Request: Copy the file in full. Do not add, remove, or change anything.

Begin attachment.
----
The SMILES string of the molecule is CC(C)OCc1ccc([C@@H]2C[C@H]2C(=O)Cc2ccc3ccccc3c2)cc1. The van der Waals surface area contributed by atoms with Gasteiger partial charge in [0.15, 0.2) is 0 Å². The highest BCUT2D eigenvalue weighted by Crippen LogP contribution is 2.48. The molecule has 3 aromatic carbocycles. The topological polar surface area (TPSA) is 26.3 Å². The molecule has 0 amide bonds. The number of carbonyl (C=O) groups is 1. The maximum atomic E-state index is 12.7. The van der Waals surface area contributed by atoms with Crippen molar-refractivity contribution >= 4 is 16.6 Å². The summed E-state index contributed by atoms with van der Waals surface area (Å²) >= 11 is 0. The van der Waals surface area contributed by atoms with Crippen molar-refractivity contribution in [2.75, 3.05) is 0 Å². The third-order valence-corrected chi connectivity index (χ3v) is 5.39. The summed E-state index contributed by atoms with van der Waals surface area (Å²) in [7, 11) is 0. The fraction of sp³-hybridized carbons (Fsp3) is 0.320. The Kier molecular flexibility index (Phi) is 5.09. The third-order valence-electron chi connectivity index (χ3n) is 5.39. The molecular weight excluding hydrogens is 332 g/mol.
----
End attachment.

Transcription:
The SMILES string of the molecule is CC(C)OCc1ccc([C@@H]2C[C@H]2C(=O)Cc2ccc3ccccc3c2)cc1. The van der Waals surface area contributed by atoms with Gasteiger partial charge in [0.15, 0.2) is 0 Å². The highest BCUT2D eigenvalue weighted by Crippen LogP contribution is 2.48. The molecule has 3 aromatic carbocycles. The topological polar surface area (TPSA) is 26.3 Å². The molecule has 0 amide bonds. The number of carbonyl (C=O) groups is 1. The maximum atomic E-state index is 12.7. The van der Waals surface area contributed by atoms with Crippen molar-refractivity contribution >= 4 is 16.6 Å². The summed E-state index contributed by atoms with van der Waals surface area (Å²) >= 11 is 0. The van der Waals surface area contributed by atoms with Crippen molar-refractivity contribution in [2.75, 3.05) is 0 Å². The third-order valence-corrected chi connectivity index (χ3v) is 5.39. The summed E-state index contributed by atoms with van der Waals surface area (Å²) in [7, 11) is 0. The fraction of sp³-hybridized carbons (Fsp3) is 0.320. The Kier molecular flexibility index (Phi) is 5.09. The third-order valence-electron chi connectivity index (χ3n) is 5.39. The molecular weight excluding hydrogens is 332 g/mol.